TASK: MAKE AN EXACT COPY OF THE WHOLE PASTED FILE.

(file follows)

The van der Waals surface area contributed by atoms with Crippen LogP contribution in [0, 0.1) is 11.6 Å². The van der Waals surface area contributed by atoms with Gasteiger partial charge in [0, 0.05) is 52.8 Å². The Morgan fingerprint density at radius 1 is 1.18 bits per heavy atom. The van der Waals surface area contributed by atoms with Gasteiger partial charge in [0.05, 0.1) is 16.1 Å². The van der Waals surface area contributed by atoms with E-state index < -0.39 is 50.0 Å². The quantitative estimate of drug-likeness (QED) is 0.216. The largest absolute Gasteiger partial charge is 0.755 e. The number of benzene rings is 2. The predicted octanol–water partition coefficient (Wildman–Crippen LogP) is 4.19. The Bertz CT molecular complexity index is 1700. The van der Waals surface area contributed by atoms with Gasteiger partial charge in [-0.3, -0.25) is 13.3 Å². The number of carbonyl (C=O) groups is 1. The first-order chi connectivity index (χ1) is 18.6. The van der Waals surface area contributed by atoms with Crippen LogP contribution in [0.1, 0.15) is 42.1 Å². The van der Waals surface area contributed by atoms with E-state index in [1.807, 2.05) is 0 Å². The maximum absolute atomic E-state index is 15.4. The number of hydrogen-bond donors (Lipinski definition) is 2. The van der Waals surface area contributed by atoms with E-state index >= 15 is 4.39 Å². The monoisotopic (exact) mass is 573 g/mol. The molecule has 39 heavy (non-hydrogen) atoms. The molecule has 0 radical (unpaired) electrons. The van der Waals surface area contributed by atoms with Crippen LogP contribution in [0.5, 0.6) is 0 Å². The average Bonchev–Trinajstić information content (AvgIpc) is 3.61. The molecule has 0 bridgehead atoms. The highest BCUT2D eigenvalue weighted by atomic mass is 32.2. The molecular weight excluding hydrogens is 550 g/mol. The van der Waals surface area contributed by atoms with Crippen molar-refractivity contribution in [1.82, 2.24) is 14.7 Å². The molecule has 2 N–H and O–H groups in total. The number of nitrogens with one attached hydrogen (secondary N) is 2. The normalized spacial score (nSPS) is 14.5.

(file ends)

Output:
The van der Waals surface area contributed by atoms with Crippen LogP contribution in [0, 0.1) is 11.6 Å². The van der Waals surface area contributed by atoms with Gasteiger partial charge in [0, 0.05) is 52.8 Å². The Morgan fingerprint density at radius 1 is 1.18 bits per heavy atom. The van der Waals surface area contributed by atoms with Gasteiger partial charge in [0.05, 0.1) is 16.1 Å². The van der Waals surface area contributed by atoms with E-state index < -0.39 is 50.0 Å². The quantitative estimate of drug-likeness (QED) is 0.216. The largest absolute Gasteiger partial charge is 0.755 e. The number of benzene rings is 2. The predicted octanol–water partition coefficient (Wildman–Crippen LogP) is 4.19. The Bertz CT molecular complexity index is 1700. The van der Waals surface area contributed by atoms with Gasteiger partial charge in [-0.3, -0.25) is 13.3 Å². The number of carbonyl (C=O) groups is 1. The first-order chi connectivity index (χ1) is 18.6. The van der Waals surface area contributed by atoms with Crippen LogP contribution in [0.1, 0.15) is 42.1 Å². The van der Waals surface area contributed by atoms with E-state index in [1.807, 2.05) is 0 Å². The maximum absolute atomic E-state index is 15.4. The number of hydrogen-bond donors (Lipinski definition) is 2. The van der Waals surface area contributed by atoms with E-state index >= 15 is 4.39 Å². The monoisotopic (exact) mass is 573 g/mol. The molecule has 39 heavy (non-hydrogen) atoms. The molecule has 0 radical (unpaired) electrons. The van der Waals surface area contributed by atoms with Crippen LogP contribution in [0.5, 0.6) is 0 Å². The average Bonchev–Trinajstić information content (AvgIpc) is 3.61. The molecule has 0 bridgehead atoms. The highest BCUT2D eigenvalue weighted by atomic mass is 32.2. The molecular weight excluding hydrogens is 550 g/mol. The van der Waals surface area contributed by atoms with Crippen molar-refractivity contribution in [1.82, 2.24) is 14.7 Å². The molecule has 2 N–H and O–H groups in total. The number of nitrogens with one attached hydrogen (secondary N) is 2. The normalized spacial score (nSPS) is 14.5.